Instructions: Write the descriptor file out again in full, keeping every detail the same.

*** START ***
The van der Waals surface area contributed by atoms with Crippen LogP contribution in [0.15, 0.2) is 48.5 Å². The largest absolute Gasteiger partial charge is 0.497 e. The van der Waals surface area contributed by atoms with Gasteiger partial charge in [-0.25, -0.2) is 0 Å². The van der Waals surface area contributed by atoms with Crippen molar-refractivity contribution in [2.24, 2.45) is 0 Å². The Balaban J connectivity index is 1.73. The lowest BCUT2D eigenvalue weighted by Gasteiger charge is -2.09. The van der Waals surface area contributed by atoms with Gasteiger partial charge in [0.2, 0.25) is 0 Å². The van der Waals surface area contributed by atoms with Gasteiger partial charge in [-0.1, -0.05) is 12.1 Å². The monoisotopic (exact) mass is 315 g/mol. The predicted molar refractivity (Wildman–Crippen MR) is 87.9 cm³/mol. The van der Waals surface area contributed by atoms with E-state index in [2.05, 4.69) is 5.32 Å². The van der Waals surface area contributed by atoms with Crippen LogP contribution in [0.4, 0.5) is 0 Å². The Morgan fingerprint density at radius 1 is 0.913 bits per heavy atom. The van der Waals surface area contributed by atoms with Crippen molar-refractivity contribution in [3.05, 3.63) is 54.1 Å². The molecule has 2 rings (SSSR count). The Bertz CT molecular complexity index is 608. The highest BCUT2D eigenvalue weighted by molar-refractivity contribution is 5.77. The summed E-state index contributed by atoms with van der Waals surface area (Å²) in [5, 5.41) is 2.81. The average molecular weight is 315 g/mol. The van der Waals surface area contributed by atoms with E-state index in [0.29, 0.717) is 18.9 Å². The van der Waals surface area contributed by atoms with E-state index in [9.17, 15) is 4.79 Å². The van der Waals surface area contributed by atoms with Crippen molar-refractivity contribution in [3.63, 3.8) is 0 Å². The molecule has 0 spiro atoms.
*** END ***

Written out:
The van der Waals surface area contributed by atoms with Crippen LogP contribution in [0.15, 0.2) is 48.5 Å². The largest absolute Gasteiger partial charge is 0.497 e. The van der Waals surface area contributed by atoms with Gasteiger partial charge in [-0.25, -0.2) is 0 Å². The van der Waals surface area contributed by atoms with Crippen molar-refractivity contribution in [2.24, 2.45) is 0 Å². The Balaban J connectivity index is 1.73. The lowest BCUT2D eigenvalue weighted by Gasteiger charge is -2.09. The van der Waals surface area contributed by atoms with Gasteiger partial charge in [0.2, 0.25) is 0 Å². The van der Waals surface area contributed by atoms with Gasteiger partial charge in [-0.1, -0.05) is 12.1 Å². The monoisotopic (exact) mass is 315 g/mol. The predicted molar refractivity (Wildman–Crippen MR) is 87.9 cm³/mol. The van der Waals surface area contributed by atoms with E-state index in [2.05, 4.69) is 5.32 Å². The van der Waals surface area contributed by atoms with Crippen LogP contribution in [0.4, 0.5) is 0 Å². The Morgan fingerprint density at radius 1 is 0.913 bits per heavy atom. The van der Waals surface area contributed by atoms with Crippen molar-refractivity contribution in [3.05, 3.63) is 54.1 Å². The molecule has 2 rings (SSSR count). The Bertz CT molecular complexity index is 608. The highest BCUT2D eigenvalue weighted by molar-refractivity contribution is 5.77. The summed E-state index contributed by atoms with van der Waals surface area (Å²) in [5, 5.41) is 2.81. The average molecular weight is 315 g/mol. The van der Waals surface area contributed by atoms with E-state index in [0.29, 0.717) is 18.9 Å². The van der Waals surface area contributed by atoms with E-state index in [9.17, 15) is 4.79 Å². The van der Waals surface area contributed by atoms with Crippen molar-refractivity contribution in [3.63, 3.8) is 0 Å². The molecule has 0 spiro atoms.